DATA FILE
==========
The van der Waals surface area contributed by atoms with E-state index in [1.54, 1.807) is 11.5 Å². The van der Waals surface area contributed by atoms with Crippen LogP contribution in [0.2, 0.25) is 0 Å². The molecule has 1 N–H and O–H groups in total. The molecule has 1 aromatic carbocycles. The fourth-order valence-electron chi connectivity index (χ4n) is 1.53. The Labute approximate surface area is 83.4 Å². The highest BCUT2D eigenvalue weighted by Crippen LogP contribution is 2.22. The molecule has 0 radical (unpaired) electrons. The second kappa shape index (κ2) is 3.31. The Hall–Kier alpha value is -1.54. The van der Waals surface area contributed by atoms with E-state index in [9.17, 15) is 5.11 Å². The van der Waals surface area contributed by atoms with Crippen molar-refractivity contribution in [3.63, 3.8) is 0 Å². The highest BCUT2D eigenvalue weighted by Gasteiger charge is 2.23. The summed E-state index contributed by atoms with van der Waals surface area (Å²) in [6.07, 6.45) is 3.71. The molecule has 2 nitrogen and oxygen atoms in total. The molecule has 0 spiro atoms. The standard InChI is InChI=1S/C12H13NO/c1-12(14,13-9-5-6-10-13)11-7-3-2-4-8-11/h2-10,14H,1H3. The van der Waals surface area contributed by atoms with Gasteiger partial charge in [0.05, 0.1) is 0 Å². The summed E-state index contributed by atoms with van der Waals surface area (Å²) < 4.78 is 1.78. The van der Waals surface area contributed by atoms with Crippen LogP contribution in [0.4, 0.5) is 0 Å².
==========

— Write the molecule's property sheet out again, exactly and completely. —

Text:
The van der Waals surface area contributed by atoms with E-state index in [1.54, 1.807) is 11.5 Å². The van der Waals surface area contributed by atoms with Crippen LogP contribution in [0.2, 0.25) is 0 Å². The molecule has 1 N–H and O–H groups in total. The molecule has 1 aromatic carbocycles. The fourth-order valence-electron chi connectivity index (χ4n) is 1.53. The Labute approximate surface area is 83.4 Å². The highest BCUT2D eigenvalue weighted by Crippen LogP contribution is 2.22. The molecule has 0 radical (unpaired) electrons. The second kappa shape index (κ2) is 3.31. The Hall–Kier alpha value is -1.54. The van der Waals surface area contributed by atoms with E-state index in [9.17, 15) is 5.11 Å². The van der Waals surface area contributed by atoms with Crippen molar-refractivity contribution in [3.63, 3.8) is 0 Å². The highest BCUT2D eigenvalue weighted by Gasteiger charge is 2.23. The summed E-state index contributed by atoms with van der Waals surface area (Å²) in [6.07, 6.45) is 3.71. The molecule has 2 nitrogen and oxygen atoms in total. The molecule has 0 spiro atoms. The standard InChI is InChI=1S/C12H13NO/c1-12(14,13-9-5-6-10-13)11-7-3-2-4-8-11/h2-10,14H,1H3. The van der Waals surface area contributed by atoms with Gasteiger partial charge in [0.05, 0.1) is 0 Å². The summed E-state index contributed by atoms with van der Waals surface area (Å²) < 4.78 is 1.78. The van der Waals surface area contributed by atoms with Crippen LogP contribution in [0.4, 0.5) is 0 Å².